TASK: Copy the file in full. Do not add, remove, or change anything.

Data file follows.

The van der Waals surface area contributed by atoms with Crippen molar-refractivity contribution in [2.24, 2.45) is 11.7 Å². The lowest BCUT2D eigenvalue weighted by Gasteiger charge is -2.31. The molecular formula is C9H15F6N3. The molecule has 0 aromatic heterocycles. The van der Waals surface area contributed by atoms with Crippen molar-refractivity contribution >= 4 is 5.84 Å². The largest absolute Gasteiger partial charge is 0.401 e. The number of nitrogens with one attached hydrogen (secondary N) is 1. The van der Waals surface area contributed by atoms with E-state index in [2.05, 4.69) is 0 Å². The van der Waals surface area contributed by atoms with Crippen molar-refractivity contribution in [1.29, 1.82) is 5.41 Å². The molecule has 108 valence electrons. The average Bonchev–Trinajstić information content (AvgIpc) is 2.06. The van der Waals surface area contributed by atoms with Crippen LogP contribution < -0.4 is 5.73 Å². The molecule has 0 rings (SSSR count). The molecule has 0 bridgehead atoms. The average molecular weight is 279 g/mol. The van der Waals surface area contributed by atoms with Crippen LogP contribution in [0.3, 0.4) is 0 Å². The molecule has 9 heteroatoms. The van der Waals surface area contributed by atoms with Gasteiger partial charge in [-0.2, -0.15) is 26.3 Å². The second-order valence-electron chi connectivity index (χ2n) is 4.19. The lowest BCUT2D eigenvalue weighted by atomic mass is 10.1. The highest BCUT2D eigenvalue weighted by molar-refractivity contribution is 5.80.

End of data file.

The van der Waals surface area contributed by atoms with Crippen molar-refractivity contribution in [2.24, 2.45) is 11.7 Å². The lowest BCUT2D eigenvalue weighted by Gasteiger charge is -2.31. The molecular formula is C9H15F6N3. The molecule has 0 aromatic heterocycles. The van der Waals surface area contributed by atoms with Crippen molar-refractivity contribution >= 4 is 5.84 Å². The largest absolute Gasteiger partial charge is 0.401 e. The number of nitrogens with one attached hydrogen (secondary N) is 1. The van der Waals surface area contributed by atoms with E-state index in [2.05, 4.69) is 0 Å². The van der Waals surface area contributed by atoms with Crippen molar-refractivity contribution in [1.29, 1.82) is 5.41 Å². The molecule has 108 valence electrons. The average Bonchev–Trinajstić information content (AvgIpc) is 2.06. The van der Waals surface area contributed by atoms with Crippen LogP contribution < -0.4 is 5.73 Å². The molecule has 0 rings (SSSR count). The molecule has 0 bridgehead atoms. The average molecular weight is 279 g/mol. The van der Waals surface area contributed by atoms with Crippen LogP contribution in [0.3, 0.4) is 0 Å². The molecule has 9 heteroatoms. The van der Waals surface area contributed by atoms with Gasteiger partial charge in [-0.2, -0.15) is 26.3 Å². The second-order valence-electron chi connectivity index (χ2n) is 4.19. The lowest BCUT2D eigenvalue weighted by atomic mass is 10.1. The highest BCUT2D eigenvalue weighted by molar-refractivity contribution is 5.80.